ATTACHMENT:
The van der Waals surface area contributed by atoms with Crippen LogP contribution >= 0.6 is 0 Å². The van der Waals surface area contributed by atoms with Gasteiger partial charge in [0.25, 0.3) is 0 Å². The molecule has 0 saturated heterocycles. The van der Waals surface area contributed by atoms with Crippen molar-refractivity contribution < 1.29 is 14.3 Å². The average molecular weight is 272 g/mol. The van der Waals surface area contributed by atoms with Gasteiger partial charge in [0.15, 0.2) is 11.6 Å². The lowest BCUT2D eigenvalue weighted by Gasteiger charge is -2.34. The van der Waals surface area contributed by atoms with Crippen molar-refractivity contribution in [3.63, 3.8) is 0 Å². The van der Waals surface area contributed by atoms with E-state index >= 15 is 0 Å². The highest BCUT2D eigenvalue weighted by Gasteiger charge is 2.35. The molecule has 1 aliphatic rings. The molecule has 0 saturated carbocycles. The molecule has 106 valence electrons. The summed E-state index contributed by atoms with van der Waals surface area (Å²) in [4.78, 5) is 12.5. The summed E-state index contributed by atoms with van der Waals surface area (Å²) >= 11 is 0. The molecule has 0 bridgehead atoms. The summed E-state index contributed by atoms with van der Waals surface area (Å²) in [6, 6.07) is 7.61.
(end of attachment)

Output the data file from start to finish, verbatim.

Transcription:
The van der Waals surface area contributed by atoms with Crippen LogP contribution >= 0.6 is 0 Å². The van der Waals surface area contributed by atoms with Gasteiger partial charge in [0.25, 0.3) is 0 Å². The molecule has 0 saturated heterocycles. The van der Waals surface area contributed by atoms with Crippen molar-refractivity contribution < 1.29 is 14.3 Å². The average molecular weight is 272 g/mol. The van der Waals surface area contributed by atoms with Gasteiger partial charge in [0.15, 0.2) is 11.6 Å². The lowest BCUT2D eigenvalue weighted by Gasteiger charge is -2.34. The van der Waals surface area contributed by atoms with Crippen molar-refractivity contribution in [3.63, 3.8) is 0 Å². The van der Waals surface area contributed by atoms with E-state index >= 15 is 0 Å². The highest BCUT2D eigenvalue weighted by Gasteiger charge is 2.35. The molecule has 1 aliphatic rings. The molecule has 0 saturated carbocycles. The molecule has 106 valence electrons. The summed E-state index contributed by atoms with van der Waals surface area (Å²) in [4.78, 5) is 12.5. The summed E-state index contributed by atoms with van der Waals surface area (Å²) >= 11 is 0. The molecule has 0 bridgehead atoms. The summed E-state index contributed by atoms with van der Waals surface area (Å²) in [6, 6.07) is 7.61.